In globalized, multicultural organizations, leaders need to learn to create value out of diversity. Five experts discuss what it takes to make this happen.

What do business leaders need to understand about diversity?

The first thing is that the companies that do it most effectively don’t have a separate program. What they do is integrate diversity into all of the processes of their organization. Diversity becomes a lens for looking at, identifying, developing, and advancing talent. So when they think about recruitment, they don’t only have a minority recruiter. They educate all of their recruiters about how to relate to the diversity of the population that they recruit from. 

Leaders need to know that they have to build accountability into their systems with regard to their managers taking responsibility for creating a diverse and inclusive work environment. We often see the people at the very top saying all the right things relative to diversity, but their middle management, who really run the organization and create the experience of people who work there, don’t understand and don’t feel accountable for diversity and inclusion.

You can cut diversity across a lot of different dimensions—what’s important for each organization is to identify the relevant dimensions, measure them, and make that part of how managers are evaluated. It’s not a matter of inventing new measures as much as it is using diversity as a lens to look at the measures that we have. And diversity, in my view, should also be one of the lenses through which we look at customers and community stakeholders.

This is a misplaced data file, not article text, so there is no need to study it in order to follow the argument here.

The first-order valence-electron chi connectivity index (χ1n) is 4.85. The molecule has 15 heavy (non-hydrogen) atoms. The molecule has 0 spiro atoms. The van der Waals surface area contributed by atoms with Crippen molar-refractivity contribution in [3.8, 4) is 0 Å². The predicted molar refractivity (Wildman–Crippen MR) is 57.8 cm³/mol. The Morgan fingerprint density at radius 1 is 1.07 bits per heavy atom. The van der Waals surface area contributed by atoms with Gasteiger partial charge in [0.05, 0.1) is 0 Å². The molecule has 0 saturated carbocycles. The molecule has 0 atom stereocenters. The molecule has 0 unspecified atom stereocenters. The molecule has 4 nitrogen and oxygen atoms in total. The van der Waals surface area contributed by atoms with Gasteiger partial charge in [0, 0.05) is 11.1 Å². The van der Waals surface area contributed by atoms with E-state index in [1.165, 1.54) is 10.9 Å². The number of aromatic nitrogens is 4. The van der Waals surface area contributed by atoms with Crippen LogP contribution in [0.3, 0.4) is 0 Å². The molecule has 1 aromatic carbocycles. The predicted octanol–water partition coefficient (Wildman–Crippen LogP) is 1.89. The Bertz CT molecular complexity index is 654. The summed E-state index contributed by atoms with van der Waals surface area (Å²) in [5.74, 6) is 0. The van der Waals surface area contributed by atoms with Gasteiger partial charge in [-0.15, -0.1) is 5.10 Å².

There is a cosmetic diversity that can come when an organization decides they need internal diversity when they meet external stakeholders who are diverse. Those stakeholders need to be interacted with by someone like them, so African-Americans need to be interacted with by African-Americans. I think the danger there is that it pigeonholes people. 

The way I look at it is, if our customer base is diverse, we need diversity in our workforce so that we can learn from our own diversity to make ourselves more effective at meeting the needs of our clients. I, as an African-American male, will never be Asian, but if I’m in a diverse work group where we can actually talk about cultural differences, I can become much more effective relating to that Asian client. But if we’re homogeneous inside, then we’re likely to make all kinds of mistakes in the way we think about diversity. 

The most effective organizations, in my view, are organizations that don’t simply use their diversity in order to have legitimacy with clients, but use their diversity to increase the cultural competence of their workforce, writ large. 

I think that identity will increasingly be part of the conversation. What it means to be a diverse and inclusive place is not simply that you have people who look different, but that you have created an environment where people feel like, at the end of the day, they are who they are, uniquely, and in a way that integrates them, and that they’re not trapped in a box. We’re going to have to find a way to talk about diversity that isn’t just about categories, but it’s about the kind of organizations we want to create for people to be able to bring their identities to work and to be, if you will, whole people. And that’s really what I think is the future of the work around diversity.

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